Review in Brief: High Meadow Songs - Various Artists

HighMeadowSongs.jpgHigh Meadow Songs is a collection of tracks from artists in New York's Hudson Valley to benefit High Meadow Arts, a local non-profit providing arts education for children and families. When getting a bunch of local musicians together for a benefit album, it doesn't hurt if your definition of "local musicians" includes Elizabeth Mitchell, Dog on Fleas, and Medeski, Martin & Wood. And if the CD just consisted of the tracks from those artists or collaborators, you'd have a pretty nifty 9-track album. Dog on Fleas turn in a very Fleas-ian (and local) "Buffalo Gals" and sound a bit like The Band on "Jenny Jenkins." Mitchell covers Jane Siberry's sweet "When Spring Comes," while MMW offer their reworking of "All Around the Kitchen" (accented with kids' voices) from their upcoming Let's Go Everywhere CD. Luckily there are a number of other tracks worth it for someone who's not from the area -- for example, Rebecca Coupe Franks & Her Groovemobile offer an original jazzy instrumental, "Ella Skye," and Abby Hollander and a whole bunch of High Meadow students perform Mark Morgenstern's story-in-song "Hudson River Girl." The album isn't so much an album of "kids music" as much as it is an album of kid-friendly folk music, "folk" defined rather broadly, as the album also includes a song from a musical comedy based on Beowulf ("True True Friend") and a couple of tracks from drummers Fode Sissoko and Toby Stover. As with any benefit album, especially a 65-minute one such as this one, the quality (or interest) of the tracks is not uniformly high, but the high points outweigh the rest. You can hear the first three tracks in their entirety here or listen to samples at the album's CDBaby page. It's probably most appropriate for kids ages 5 and up. High Meadow Songs will appeal most to fans of Dog on Fleas and Elizabeth Mitchell, but I think any listener (or family) who's a fan of folk music will find many pleasures here. It's a testament to one particular community's creative vibrancy. Recommended.

OK, I So Called That

A couple months ago, in a review of Nettwerk's fine For The Kids Three! compilation, I said in regards to an awesome Barenaked Ladies track (and I quote), "Why has this band not recorded a kids' CD?" "The Canadian quintet is in a Toronto studio finishing up [a] children's set with producer Michael Phillip, who worked with the band on its 1992 debut 'Gordon' and 1996's 'Born on a Pirate Ship'" (via Billboard). Songs on the spring 2008 release include "Popcorn," "Here Comes the Geese," "Humongous Tree" and "Polywog in a Bog." That, my friends, could be ten (metric) tons of fun.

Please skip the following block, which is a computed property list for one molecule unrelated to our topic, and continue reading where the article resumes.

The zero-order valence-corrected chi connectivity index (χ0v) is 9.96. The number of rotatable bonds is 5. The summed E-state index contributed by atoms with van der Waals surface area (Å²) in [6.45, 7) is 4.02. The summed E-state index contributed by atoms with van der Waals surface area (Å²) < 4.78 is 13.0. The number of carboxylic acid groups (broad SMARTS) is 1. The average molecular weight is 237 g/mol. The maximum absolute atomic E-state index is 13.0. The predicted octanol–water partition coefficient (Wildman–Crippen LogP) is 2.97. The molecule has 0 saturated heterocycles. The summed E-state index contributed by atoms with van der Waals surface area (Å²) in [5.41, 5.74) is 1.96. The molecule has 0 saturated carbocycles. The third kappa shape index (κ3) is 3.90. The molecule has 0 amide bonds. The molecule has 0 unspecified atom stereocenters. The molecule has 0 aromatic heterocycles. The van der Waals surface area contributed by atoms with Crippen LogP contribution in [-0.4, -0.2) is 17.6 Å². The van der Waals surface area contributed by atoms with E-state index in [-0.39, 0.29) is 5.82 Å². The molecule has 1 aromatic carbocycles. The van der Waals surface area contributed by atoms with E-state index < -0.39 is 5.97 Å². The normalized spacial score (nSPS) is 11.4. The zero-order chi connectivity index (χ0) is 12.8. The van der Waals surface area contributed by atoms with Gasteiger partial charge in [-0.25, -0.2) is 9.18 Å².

Why, Yes, That Was Me You Heard on the Radio

How did I sound? I had another irregularly-scheduled chat with NPR's Melissa Block on this afternoon's All Things Considered show, so if you're stopping by because you heard me, thanks. I always enjoy talking with Melissa and am glad you found this place. On the web, the piece is entitled "The Best Kids Music of the Year" "Pat a Cake Has Never Sounded So Good." (That's a reference to the Medeski, Martin & Wood disk.) The albums rank high on my 2007 list of albums -- #s 4, 6 (twice), and, in the case of the excellent Medeski, Martin & Wood disk, not out 'til early January -- it's more the best albums of the last six months... Here is a list of my 20 favorite kids' CDs from the past year. If you're looking for more than just one person's opinion, I along with Bill Childs of Spare the Rock, Spoil the Child and Amy Davis of the The Lovely Mrs. Davis coordinated the second annual Fids & Kamily Awards, a poll of 19 people who spend 25 hours day doing nothing but listen to kids' music. OK, not really, but they listen to a lot of it, and the results are a great starting point for looking for great kids and family music. Here are links to more info on... Dean Jones: Napper's Delight review, Zooglobble archives, artist website Gustafer Yellowgold: Have You Never Been Yellow? review, Zooglobble archives, artist website, Myspace page Recess Monkey: Wonderstuff review, Zooglobble archives, artist website, Myspace page Medeski, Martin & Wood: Zooglobble archives, artist website, Myspace page. (Sorry, the album's not out 'til early January so I haven't posted a review, but it's an excellent CD -- more clips are here and an interview with the record label head is here.) If you're an artist interested in submitting music or music DVDs for possible review, see my guidelines (and instructions for submission) here. If you just want to read an infrequently updated Frequently Asked Questions page, go here. Finally, I also write at Offsprung, a top-notch parenting/humor magazine, selected reviews of mine are posted at the Land of Nod's Music Store, and I've also written for Wired magazine, Education.com, and the iTunes Store, among other places. If you're interested in having me write for you, drop me a line: zooglobble AT earthlink DOT net. Thanks again for stopping by...